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Why is a land bank important to Marshalltown?

At the time of writing this, the legislative session has not yet adjourned, leaving a very small hope that a much-desired piece of legislation could still come forward. The reality is this is not likely to happen this year. The legislation I am referring to is Senate File 590 — an act relating to the creation of land banks. This legislation could create a new tool for Marshalltown and many other cities and counties to combat blighted properties and be proactive in redeveloping our communities.

The first question that probably comes to mind is what is a land bank. As defined in Senate File 590, it would be a governmental organization, created by a city or county, with the purpose of facilitating “the return of dilapidated, abandoned, blighted, and tax delinquent properties to public use.” Senate File 590 goes on to lay out some very specific things that make land banks different from other entities.

Below are a few of those distinct differences from the legislation. A land bank:

• Can pursue abandoned properties under Iowa Code 657A and seek title to properties through the judicial system;

• Can claim a portion of property taxes for a five-year period after the sale or lease of a property;

• Can request the city council waive city liens on a property

• Is tax-exempt

• Is a public entity subject to open meeting and open records laws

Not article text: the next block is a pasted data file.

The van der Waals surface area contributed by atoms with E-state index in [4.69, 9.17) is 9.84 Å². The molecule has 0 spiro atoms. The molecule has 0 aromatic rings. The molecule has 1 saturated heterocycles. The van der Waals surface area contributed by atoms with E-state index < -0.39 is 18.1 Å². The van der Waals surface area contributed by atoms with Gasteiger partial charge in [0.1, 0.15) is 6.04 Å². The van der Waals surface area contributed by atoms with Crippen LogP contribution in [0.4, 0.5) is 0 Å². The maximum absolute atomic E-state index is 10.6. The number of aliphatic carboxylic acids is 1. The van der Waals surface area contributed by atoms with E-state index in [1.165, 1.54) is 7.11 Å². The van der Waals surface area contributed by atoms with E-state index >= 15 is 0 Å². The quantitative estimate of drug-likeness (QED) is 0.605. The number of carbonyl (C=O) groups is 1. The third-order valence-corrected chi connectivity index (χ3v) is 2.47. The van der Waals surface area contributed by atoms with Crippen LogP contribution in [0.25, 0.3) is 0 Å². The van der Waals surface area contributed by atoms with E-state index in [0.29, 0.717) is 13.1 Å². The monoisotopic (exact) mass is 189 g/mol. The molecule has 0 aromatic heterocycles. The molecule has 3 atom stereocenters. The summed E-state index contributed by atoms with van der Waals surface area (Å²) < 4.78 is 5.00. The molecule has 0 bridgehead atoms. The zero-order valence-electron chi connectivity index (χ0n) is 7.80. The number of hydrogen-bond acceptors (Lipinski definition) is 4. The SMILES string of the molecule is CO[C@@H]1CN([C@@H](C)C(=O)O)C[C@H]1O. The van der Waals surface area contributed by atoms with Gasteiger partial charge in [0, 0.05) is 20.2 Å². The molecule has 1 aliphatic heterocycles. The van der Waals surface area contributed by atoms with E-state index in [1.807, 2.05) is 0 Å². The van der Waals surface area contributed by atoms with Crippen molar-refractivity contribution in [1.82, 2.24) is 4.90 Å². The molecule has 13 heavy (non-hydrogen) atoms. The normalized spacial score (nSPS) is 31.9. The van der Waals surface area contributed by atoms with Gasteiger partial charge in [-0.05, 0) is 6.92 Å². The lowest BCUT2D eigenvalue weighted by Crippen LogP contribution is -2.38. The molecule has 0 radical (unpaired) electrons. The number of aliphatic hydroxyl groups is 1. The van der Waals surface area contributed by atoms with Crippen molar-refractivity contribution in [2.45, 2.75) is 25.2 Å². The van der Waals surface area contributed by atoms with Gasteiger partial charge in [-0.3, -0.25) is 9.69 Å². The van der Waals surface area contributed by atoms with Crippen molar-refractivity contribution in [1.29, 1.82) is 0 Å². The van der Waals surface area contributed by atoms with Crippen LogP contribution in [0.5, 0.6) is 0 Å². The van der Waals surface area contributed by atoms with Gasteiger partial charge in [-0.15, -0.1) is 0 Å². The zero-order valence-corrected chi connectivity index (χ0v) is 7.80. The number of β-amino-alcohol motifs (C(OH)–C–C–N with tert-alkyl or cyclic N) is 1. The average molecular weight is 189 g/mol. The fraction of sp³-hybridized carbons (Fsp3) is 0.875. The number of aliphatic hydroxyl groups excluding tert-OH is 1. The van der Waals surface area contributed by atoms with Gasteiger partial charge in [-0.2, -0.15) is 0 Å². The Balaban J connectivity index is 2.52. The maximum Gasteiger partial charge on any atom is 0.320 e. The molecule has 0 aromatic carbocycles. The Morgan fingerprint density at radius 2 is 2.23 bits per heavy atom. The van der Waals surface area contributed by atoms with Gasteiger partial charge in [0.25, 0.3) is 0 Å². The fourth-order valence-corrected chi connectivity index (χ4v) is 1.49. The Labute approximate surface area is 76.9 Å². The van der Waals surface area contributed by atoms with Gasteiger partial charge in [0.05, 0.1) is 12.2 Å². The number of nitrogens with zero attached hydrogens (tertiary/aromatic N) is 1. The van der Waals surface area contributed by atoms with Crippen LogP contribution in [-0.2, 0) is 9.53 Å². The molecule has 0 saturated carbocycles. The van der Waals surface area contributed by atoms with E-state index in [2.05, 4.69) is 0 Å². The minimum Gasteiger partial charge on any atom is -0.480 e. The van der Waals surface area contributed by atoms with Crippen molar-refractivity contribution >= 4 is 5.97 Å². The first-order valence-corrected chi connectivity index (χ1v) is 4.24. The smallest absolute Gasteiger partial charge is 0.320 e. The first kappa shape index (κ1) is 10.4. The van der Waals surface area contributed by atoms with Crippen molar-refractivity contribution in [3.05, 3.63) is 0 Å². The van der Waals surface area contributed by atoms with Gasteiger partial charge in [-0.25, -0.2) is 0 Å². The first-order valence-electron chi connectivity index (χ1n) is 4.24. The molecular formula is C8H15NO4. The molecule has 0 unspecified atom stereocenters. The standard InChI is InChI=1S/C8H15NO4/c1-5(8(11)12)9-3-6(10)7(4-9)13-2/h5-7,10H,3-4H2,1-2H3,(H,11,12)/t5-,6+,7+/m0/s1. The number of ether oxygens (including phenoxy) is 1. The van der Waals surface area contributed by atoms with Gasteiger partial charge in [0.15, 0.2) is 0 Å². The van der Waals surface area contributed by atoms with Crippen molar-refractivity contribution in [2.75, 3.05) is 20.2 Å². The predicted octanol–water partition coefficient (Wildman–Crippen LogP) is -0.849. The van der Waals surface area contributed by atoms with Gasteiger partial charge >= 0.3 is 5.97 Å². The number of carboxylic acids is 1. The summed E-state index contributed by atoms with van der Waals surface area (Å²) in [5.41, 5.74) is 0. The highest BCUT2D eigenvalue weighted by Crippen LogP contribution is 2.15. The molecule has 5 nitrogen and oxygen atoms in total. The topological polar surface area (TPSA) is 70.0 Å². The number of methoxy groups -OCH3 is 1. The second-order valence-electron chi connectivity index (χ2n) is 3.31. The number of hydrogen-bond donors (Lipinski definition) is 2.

• Is subject to periodic examination by the state auditor

• Can identify and purchase tax sale certificates for a special land bank tax sale as part of the county treasurer’s annual tax sale

• Can receive property directly from the city

While there is a lot more to dive into behind many of these points, the overall function of a land bank is as a partner of the city. The recommendation to pursue some sort of land bank or community development corporation (CDC) came from the 2018 Highway 14 Corridor Study, as a way to have an organization other than the City be prepared to proactively participate in the redevelopment of the Highway 14 Corridor. I actually recall having a meeting with other community organizations on the day of the tornado in 2018, as we talked about what roles each organization played to ensure no conflicts if a CDC/land bank were to be formed. While the tornado delayed conversations, it surely demonstrated the need to keep working on the formation of a CDC/land bank.

For the past few years, local governments in eastern Iowa have worked with legislators on legislation to create land banks in Iowa. Unfortunately, these efforts have not met with success at the state level. After much discussion over the years with the CDC/land bank work group, the consensus was Marshalltown cannot wait for the legislature to act. In late 2020, a group formed as the Marshalltown Community Development Corporation, filing articles of incorporation and for non-profit status with the IRS. While this group will not have the benefits listed above until land banks are created by law, this is a group with a purpose and function to address blighted, abandoned properties in Marshalltown.

I hope that the 2022 legislative session can bring about the creation of land banks in Iowa. But in the meantime, we should be proud that we are not a community to sit idle and wait for something to happen. Taking the initiative to improve Marshalltown is up to all of us, and while there might be multiple ways to do so, the Marshalltown Community Development Corporation is another tool in our toolbox to help improve neighborhoods and quality of life.

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Jessica Kinser is the Marshalltown city administrator.

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